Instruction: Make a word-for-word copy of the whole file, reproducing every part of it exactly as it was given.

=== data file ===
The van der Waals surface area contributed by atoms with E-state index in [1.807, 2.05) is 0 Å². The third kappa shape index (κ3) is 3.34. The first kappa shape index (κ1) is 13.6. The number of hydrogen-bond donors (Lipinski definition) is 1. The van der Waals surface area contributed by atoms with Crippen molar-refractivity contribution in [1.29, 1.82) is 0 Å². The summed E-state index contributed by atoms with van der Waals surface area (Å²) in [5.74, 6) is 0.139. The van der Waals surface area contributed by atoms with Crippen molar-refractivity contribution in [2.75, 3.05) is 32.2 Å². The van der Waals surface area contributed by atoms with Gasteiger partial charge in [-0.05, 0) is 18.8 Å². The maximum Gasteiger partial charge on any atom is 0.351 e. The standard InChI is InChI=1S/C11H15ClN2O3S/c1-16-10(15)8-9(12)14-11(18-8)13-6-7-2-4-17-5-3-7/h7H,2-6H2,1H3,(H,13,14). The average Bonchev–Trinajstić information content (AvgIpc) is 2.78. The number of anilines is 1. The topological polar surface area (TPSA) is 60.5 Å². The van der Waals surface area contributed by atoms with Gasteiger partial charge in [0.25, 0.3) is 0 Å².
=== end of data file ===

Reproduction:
The van der Waals surface area contributed by atoms with E-state index in [1.807, 2.05) is 0 Å². The third kappa shape index (κ3) is 3.34. The first kappa shape index (κ1) is 13.6. The number of hydrogen-bond donors (Lipinski definition) is 1. The van der Waals surface area contributed by atoms with Crippen molar-refractivity contribution in [1.29, 1.82) is 0 Å². The summed E-state index contributed by atoms with van der Waals surface area (Å²) in [5.74, 6) is 0.139. The van der Waals surface area contributed by atoms with Crippen molar-refractivity contribution in [2.75, 3.05) is 32.2 Å². The van der Waals surface area contributed by atoms with Gasteiger partial charge in [-0.05, 0) is 18.8 Å². The maximum Gasteiger partial charge on any atom is 0.351 e. The standard InChI is InChI=1S/C11H15ClN2O3S/c1-16-10(15)8-9(12)14-11(18-8)13-6-7-2-4-17-5-3-7/h7H,2-6H2,1H3,(H,13,14). The average Bonchev–Trinajstić information content (AvgIpc) is 2.78. The number of anilines is 1. The topological polar surface area (TPSA) is 60.5 Å². The van der Waals surface area contributed by atoms with Gasteiger partial charge in [0.25, 0.3) is 0 Å².